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PMID 20301760

Abstract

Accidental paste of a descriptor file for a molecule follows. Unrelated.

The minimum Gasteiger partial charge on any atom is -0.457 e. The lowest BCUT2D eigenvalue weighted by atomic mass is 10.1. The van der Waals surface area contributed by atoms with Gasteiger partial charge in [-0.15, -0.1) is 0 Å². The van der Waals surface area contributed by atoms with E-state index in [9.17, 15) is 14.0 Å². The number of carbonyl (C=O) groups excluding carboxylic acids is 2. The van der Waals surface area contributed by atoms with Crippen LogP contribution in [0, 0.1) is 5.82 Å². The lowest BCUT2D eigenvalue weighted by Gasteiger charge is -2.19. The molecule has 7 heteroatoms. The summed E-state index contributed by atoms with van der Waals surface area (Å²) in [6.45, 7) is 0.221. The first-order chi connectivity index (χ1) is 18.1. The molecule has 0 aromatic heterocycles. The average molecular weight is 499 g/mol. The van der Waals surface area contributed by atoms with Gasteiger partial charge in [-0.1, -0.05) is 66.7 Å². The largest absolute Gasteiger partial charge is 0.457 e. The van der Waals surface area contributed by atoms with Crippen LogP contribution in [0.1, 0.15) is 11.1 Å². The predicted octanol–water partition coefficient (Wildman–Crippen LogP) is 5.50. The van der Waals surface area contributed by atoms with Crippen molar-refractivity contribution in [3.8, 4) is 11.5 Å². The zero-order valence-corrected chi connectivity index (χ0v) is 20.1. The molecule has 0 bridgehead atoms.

Glycogen storage disease type VI (GSD VI), a disorder of glycogenolysis caused by deficiency of hepatic glycogen phosphorylase, is characterized in the untreated child by hepatomegaly, growth retardation, ketotic hypoglycemia after an overnight fast, and mild hypoglycemia after prolonged fasting (e.g., during an illness). It is usually a relatively mild disorder that presents in infancy and childhood; however, severe and recurrent hypoglycemia, severe hepatomegaly, and post-prandial lactic acidosis have been described. The risk of hepatic adenoma formation in late childhood and adulthood is theoretically increased. Clinical and biochemical abnormalities may resolve with age; most adults are asymptomatic. Hypoglycemia can occur during pregnancy. Although assay of hepatic glycogen phosphorylase enzyme activity can be performed on erythrocytes, leukocytes, and liver cells, false negative results are common. For this reason, molecular genetic testing of GSD VI is inherited in an autosomal recessive manner. At conception, each sib of an affected individual has a 25% chance of being affected, a 50% chance of being an asymptomatic carrier, and a 25% chance of being unaffected and not a carrier. Carrier testing for at-risk relatives and prenatal diagnosis for pregnancies at increased risk are possible if the pathogenic variants in the family are known.